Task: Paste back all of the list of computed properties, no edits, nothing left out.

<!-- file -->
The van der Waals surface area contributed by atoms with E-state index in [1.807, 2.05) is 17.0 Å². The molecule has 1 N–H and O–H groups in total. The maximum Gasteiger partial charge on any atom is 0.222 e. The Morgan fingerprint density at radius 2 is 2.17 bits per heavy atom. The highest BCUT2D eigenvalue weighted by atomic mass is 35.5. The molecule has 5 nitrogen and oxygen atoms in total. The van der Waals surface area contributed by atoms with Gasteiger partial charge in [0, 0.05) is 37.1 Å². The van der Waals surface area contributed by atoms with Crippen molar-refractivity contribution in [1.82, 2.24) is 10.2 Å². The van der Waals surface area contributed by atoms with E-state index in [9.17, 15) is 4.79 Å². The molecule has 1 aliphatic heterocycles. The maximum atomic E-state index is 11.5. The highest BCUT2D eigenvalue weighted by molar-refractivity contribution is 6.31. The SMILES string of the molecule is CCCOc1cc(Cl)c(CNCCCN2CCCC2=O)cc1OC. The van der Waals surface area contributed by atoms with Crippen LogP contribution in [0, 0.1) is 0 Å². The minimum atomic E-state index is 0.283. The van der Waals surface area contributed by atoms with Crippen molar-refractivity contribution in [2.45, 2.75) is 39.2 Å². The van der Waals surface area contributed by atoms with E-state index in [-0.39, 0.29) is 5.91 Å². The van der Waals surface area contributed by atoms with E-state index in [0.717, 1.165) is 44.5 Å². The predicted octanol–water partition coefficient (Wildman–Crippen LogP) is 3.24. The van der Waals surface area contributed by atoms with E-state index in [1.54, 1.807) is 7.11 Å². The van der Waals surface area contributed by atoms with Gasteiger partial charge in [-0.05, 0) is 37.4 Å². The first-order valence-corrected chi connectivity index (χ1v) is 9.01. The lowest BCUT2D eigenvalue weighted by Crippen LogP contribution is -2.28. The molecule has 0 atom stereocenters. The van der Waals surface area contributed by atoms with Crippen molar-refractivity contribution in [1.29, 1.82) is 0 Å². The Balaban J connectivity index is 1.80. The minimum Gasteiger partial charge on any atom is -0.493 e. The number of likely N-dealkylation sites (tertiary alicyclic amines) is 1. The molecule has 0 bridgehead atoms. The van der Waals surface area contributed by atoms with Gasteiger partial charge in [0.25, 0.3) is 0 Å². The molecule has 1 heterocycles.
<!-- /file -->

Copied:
The van der Waals surface area contributed by atoms with E-state index in [1.807, 2.05) is 17.0 Å². The molecule has 1 N–H and O–H groups in total. The maximum Gasteiger partial charge on any atom is 0.222 e. The Morgan fingerprint density at radius 2 is 2.17 bits per heavy atom. The highest BCUT2D eigenvalue weighted by atomic mass is 35.5. The molecule has 5 nitrogen and oxygen atoms in total. The van der Waals surface area contributed by atoms with Gasteiger partial charge in [0, 0.05) is 37.1 Å². The van der Waals surface area contributed by atoms with Crippen molar-refractivity contribution in [1.82, 2.24) is 10.2 Å². The van der Waals surface area contributed by atoms with E-state index in [9.17, 15) is 4.79 Å². The molecule has 1 aliphatic heterocycles. The maximum atomic E-state index is 11.5. The highest BCUT2D eigenvalue weighted by molar-refractivity contribution is 6.31. The SMILES string of the molecule is CCCOc1cc(Cl)c(CNCCCN2CCCC2=O)cc1OC. The van der Waals surface area contributed by atoms with Crippen LogP contribution in [0, 0.1) is 0 Å². The minimum atomic E-state index is 0.283. The van der Waals surface area contributed by atoms with Crippen molar-refractivity contribution in [2.45, 2.75) is 39.2 Å². The van der Waals surface area contributed by atoms with E-state index in [-0.39, 0.29) is 5.91 Å². The van der Waals surface area contributed by atoms with E-state index in [0.717, 1.165) is 44.5 Å². The predicted octanol–water partition coefficient (Wildman–Crippen LogP) is 3.24. The van der Waals surface area contributed by atoms with E-state index in [1.54, 1.807) is 7.11 Å². The van der Waals surface area contributed by atoms with Gasteiger partial charge in [-0.05, 0) is 37.4 Å². The first-order valence-corrected chi connectivity index (χ1v) is 9.01. The lowest BCUT2D eigenvalue weighted by Crippen LogP contribution is -2.28. The molecule has 0 atom stereocenters. The van der Waals surface area contributed by atoms with Crippen molar-refractivity contribution in [1.29, 1.82) is 0 Å². The Balaban J connectivity index is 1.80. The minimum Gasteiger partial charge on any atom is -0.493 e. The number of likely N-dealkylation sites (tertiary alicyclic amines) is 1. The molecule has 0 bridgehead atoms. The van der Waals surface area contributed by atoms with Gasteiger partial charge in [0.25, 0.3) is 0 Å². The molecule has 1 heterocycles.